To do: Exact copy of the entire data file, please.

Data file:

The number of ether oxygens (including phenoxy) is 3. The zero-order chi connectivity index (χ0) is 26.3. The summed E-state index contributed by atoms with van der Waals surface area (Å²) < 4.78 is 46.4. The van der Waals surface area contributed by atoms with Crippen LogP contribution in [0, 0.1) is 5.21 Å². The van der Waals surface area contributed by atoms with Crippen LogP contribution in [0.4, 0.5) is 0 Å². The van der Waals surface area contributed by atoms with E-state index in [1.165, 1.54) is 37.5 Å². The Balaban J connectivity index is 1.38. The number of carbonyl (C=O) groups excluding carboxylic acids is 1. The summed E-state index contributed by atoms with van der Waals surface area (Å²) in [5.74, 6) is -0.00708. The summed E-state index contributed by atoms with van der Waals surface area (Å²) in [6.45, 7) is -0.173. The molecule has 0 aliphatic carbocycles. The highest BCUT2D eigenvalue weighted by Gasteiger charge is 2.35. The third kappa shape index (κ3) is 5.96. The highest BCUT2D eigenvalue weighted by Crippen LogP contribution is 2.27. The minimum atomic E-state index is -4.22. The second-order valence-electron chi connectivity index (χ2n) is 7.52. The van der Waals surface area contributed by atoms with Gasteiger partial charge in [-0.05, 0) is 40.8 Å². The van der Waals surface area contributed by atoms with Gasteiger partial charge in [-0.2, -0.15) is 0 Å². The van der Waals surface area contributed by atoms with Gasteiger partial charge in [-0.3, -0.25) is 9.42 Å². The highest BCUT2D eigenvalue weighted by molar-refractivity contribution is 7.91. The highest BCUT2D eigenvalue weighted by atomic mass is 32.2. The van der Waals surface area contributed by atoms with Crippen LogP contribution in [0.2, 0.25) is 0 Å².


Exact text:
The number of ether oxygens (including phenoxy) is 3. The zero-order chi connectivity index (χ0) is 26.3. The summed E-state index contributed by atoms with van der Waals surface area (Å²) < 4.78 is 46.4. The van der Waals surface area contributed by atoms with Crippen LogP contribution in [0, 0.1) is 5.21 Å². The van der Waals surface area contributed by atoms with Crippen LogP contribution in [0.4, 0.5) is 0 Å². The van der Waals surface area contributed by atoms with E-state index in [1.165, 1.54) is 37.5 Å². The Balaban J connectivity index is 1.38. The number of carbonyl (C=O) groups excluding carboxylic acids is 1. The summed E-state index contributed by atoms with van der Waals surface area (Å²) in [5.74, 6) is -0.00708. The summed E-state index contributed by atoms with van der Waals surface area (Å²) in [6.45, 7) is -0.173. The molecule has 0 aliphatic carbocycles. The highest BCUT2D eigenvalue weighted by Gasteiger charge is 2.35. The third kappa shape index (κ3) is 5.96. The highest BCUT2D eigenvalue weighted by Crippen LogP contribution is 2.27. The minimum atomic E-state index is -4.22. The second-order valence-electron chi connectivity index (χ2n) is 7.52. The van der Waals surface area contributed by atoms with Gasteiger partial charge in [-0.05, 0) is 40.8 Å². The van der Waals surface area contributed by atoms with Gasteiger partial charge in [-0.2, -0.15) is 0 Å². The van der Waals surface area contributed by atoms with Gasteiger partial charge in [-0.3, -0.25) is 9.42 Å². The highest BCUT2D eigenvalue weighted by molar-refractivity contribution is 7.91. The highest BCUT2D eigenvalue weighted by atomic mass is 32.2. The van der Waals surface area contributed by atoms with Crippen LogP contribution in [0.2, 0.25) is 0 Å².